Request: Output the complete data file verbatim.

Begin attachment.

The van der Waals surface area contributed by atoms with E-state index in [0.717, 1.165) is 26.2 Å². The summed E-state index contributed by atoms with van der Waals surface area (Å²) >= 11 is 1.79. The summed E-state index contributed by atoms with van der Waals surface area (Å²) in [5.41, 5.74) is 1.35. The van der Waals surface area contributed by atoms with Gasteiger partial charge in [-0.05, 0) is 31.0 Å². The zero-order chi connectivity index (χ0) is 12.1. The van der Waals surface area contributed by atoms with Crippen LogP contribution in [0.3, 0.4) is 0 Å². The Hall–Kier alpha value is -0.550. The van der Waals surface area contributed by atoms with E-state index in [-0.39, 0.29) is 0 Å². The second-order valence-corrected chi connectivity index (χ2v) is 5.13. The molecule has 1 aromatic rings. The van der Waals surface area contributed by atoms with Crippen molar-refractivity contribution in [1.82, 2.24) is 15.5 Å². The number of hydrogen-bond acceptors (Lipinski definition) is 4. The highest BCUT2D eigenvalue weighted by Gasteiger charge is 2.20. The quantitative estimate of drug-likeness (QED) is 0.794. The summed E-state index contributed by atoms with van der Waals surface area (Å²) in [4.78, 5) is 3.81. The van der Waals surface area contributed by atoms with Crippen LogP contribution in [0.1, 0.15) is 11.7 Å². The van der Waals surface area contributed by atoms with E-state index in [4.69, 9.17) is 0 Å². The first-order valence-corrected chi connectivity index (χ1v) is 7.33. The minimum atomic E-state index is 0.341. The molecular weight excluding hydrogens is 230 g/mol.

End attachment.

The van der Waals surface area contributed by atoms with E-state index in [0.717, 1.165) is 26.2 Å². The summed E-state index contributed by atoms with van der Waals surface area (Å²) >= 11 is 1.79. The summed E-state index contributed by atoms with van der Waals surface area (Å²) in [5.41, 5.74) is 1.35. The van der Waals surface area contributed by atoms with Gasteiger partial charge in [-0.05, 0) is 31.0 Å². The zero-order chi connectivity index (χ0) is 12.1. The van der Waals surface area contributed by atoms with Crippen LogP contribution in [0.3, 0.4) is 0 Å². The Hall–Kier alpha value is -0.550. The van der Waals surface area contributed by atoms with E-state index in [-0.39, 0.29) is 0 Å². The second-order valence-corrected chi connectivity index (χ2v) is 5.13. The molecule has 1 aromatic rings. The van der Waals surface area contributed by atoms with Crippen molar-refractivity contribution in [1.82, 2.24) is 15.5 Å². The number of hydrogen-bond acceptors (Lipinski definition) is 4. The highest BCUT2D eigenvalue weighted by Gasteiger charge is 2.20. The quantitative estimate of drug-likeness (QED) is 0.794. The summed E-state index contributed by atoms with van der Waals surface area (Å²) in [4.78, 5) is 3.81. The van der Waals surface area contributed by atoms with Crippen LogP contribution in [0.1, 0.15) is 11.7 Å². The van der Waals surface area contributed by atoms with E-state index in [4.69, 9.17) is 0 Å². The first-order valence-corrected chi connectivity index (χ1v) is 7.33. The minimum atomic E-state index is 0.341. The molecular weight excluding hydrogens is 230 g/mol.